REENA: So, where does this leave the girl? Like what should she do? I mean I get it these atoms don’t want to mix together, but, you know, she just wants what her life was like before with her friends and she can’t seem to find any friends. This is so wrong.


LISA: It’s so bad. Okay, so here’s the non-pandemic advice and then we have to think about how to make this work in a pandemic because it’s hard in no pandemic, this is even harder in an actual pandemic. So, one piece of advice is look for compounds that are looking to add an atom. You know, not all compounds have sort of consolidated and become very stable, right? So, if you think about, you know, the college friends or maybe some nice girls who are great to her on the weekends but don’t let her in at school, they’re not looking for a new member of their chemical compound. So, it is often the case in schools or in communities that there are, you know, groups of kids who are not so stabilized in that compound and they’re open to adding kids, you know, that they’re flexible or there easygoing about it or they’re not worried that adding a kid will destabilize their relationships, and one of the ways you see this play out under normal conditions is that sometimes, and this is typically, again been in seventh, eighth grade but we can now do the pandemic multiplier and push this deeper into development, you’ll see a seventh grader who notices that there’s this pack of probably popular kids that they want to be part of, and let’s often assume this is a sort of stable compound of popular kids who are not necessarily looking to add atoms, and they will set their sights on joining that compound and keep running into resistance and they’ll have all these other nice kids in the class who are like, you can sit with us, come hang out with us, like be part of us, and they’re rebuffing it rebuffing it, missing it, missing it, and so for them, it’s also helpful to say, kid, look at this. You’re trying to join a compound that’s not looking at atoms. There’s this really nice compound that is inviting atoms, like, give it up about the popular kids.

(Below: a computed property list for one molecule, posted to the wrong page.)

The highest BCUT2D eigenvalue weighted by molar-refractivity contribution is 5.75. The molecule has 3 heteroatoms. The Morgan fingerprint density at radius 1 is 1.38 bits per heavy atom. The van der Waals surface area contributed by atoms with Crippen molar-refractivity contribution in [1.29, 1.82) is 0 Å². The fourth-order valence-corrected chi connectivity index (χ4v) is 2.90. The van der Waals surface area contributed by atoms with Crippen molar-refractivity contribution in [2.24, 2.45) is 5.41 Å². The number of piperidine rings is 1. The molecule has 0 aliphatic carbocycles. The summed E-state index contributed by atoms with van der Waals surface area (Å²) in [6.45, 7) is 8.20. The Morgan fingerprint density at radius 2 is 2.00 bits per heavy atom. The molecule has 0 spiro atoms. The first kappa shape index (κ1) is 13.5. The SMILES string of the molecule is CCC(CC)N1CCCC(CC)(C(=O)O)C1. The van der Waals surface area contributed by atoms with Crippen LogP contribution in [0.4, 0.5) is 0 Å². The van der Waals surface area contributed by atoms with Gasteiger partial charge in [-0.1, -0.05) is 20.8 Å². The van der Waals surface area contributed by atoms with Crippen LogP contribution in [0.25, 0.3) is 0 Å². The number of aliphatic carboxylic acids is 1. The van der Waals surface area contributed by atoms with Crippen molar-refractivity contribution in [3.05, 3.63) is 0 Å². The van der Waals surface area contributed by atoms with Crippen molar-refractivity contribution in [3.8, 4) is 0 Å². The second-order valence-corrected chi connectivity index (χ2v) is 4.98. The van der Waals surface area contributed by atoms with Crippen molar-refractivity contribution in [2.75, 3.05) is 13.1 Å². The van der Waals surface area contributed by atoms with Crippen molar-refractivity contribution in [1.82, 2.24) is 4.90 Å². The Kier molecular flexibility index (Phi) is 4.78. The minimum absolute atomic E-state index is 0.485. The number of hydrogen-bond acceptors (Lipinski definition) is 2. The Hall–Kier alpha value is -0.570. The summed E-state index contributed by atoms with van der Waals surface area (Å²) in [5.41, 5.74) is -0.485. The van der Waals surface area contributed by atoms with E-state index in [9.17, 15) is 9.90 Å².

REENA: But how can you tell? You know, the mom said she’s going to other friends and tried but how does a teen figure out who’s looking to add atoms, right?


LISA: Okay, so it’s a little easier under non-pandemic conditions because, you know, you can tell that there’s a spot at their table, they, you know, it won’t disrupt what they’ve got going for you to slide in and join, right? Like kids can sense that. So, then the question is how do you sense that in a pandemic? And, you know, it’s tricky. Lunch is super weird now for kids, and then the masks make it very hard to read queues. So, I think we want to throw that idea on the table to say look, there are probably compounds that are atom friendly right now, looking to add people. Your job is to look for them, and sometimes, Reena, I will tell you, once you get this elaborate metaphor going with the kid, it helps them move their energies in a better direction because often they’re like, why did that compound drop me? I want to try to get back with that compound. So they’re thinking about the compound that dropped them, and then they’re thinking, why won’t these kids who are nice to me on the weekends let me in at school? And so then they’re thinking about that, and so one of the things that can help is to say, you know, let those go. Like that is beyond your power or those kids have their own dynamics going on that are going to continue to make this challenging for you. Turn your energies to who’s out there who would welcome you? And so that can help.


REENA: Okay. Now, I want to go back for one second, quickly, to the friends who are nice online but not in person. That really bothers me because I feel like is that not a red flag and could this be a teachable moment for, you know, adulthood down the road if people who are kind of nice but then in larger groups maybe not. How would you approach that and deal with that piece?


LISA: It’s funny you mention that because do you feel like that has happened to you?


REENA: Yeah.